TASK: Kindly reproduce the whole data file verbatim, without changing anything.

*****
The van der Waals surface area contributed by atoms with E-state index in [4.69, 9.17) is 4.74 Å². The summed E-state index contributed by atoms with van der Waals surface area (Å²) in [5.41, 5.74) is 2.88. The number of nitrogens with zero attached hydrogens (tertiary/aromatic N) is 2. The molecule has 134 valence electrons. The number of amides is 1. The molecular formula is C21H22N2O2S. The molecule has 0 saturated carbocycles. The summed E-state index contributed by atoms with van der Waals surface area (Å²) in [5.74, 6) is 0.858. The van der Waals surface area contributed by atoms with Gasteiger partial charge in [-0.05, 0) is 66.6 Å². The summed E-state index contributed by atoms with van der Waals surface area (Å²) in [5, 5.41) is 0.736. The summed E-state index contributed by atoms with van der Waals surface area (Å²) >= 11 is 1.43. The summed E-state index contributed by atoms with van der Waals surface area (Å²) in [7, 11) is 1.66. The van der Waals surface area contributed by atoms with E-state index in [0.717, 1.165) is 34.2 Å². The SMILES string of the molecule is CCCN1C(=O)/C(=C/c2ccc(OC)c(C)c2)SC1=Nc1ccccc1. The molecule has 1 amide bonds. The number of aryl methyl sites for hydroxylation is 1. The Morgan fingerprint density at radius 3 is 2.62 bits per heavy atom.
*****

The van der Waals surface area contributed by atoms with E-state index in [4.69, 9.17) is 4.74 Å². The summed E-state index contributed by atoms with van der Waals surface area (Å²) in [5.41, 5.74) is 2.88. The number of nitrogens with zero attached hydrogens (tertiary/aromatic N) is 2. The molecule has 134 valence electrons. The number of amides is 1. The molecular formula is C21H22N2O2S. The molecule has 0 saturated carbocycles. The summed E-state index contributed by atoms with van der Waals surface area (Å²) in [5.74, 6) is 0.858. The van der Waals surface area contributed by atoms with Gasteiger partial charge in [-0.05, 0) is 66.6 Å². The summed E-state index contributed by atoms with van der Waals surface area (Å²) in [5, 5.41) is 0.736. The summed E-state index contributed by atoms with van der Waals surface area (Å²) >= 11 is 1.43. The summed E-state index contributed by atoms with van der Waals surface area (Å²) in [7, 11) is 1.66. The van der Waals surface area contributed by atoms with E-state index in [0.717, 1.165) is 34.2 Å². The SMILES string of the molecule is CCCN1C(=O)/C(=C/c2ccc(OC)c(C)c2)SC1=Nc1ccccc1. The molecule has 1 amide bonds. The number of aryl methyl sites for hydroxylation is 1. The Morgan fingerprint density at radius 3 is 2.62 bits per heavy atom.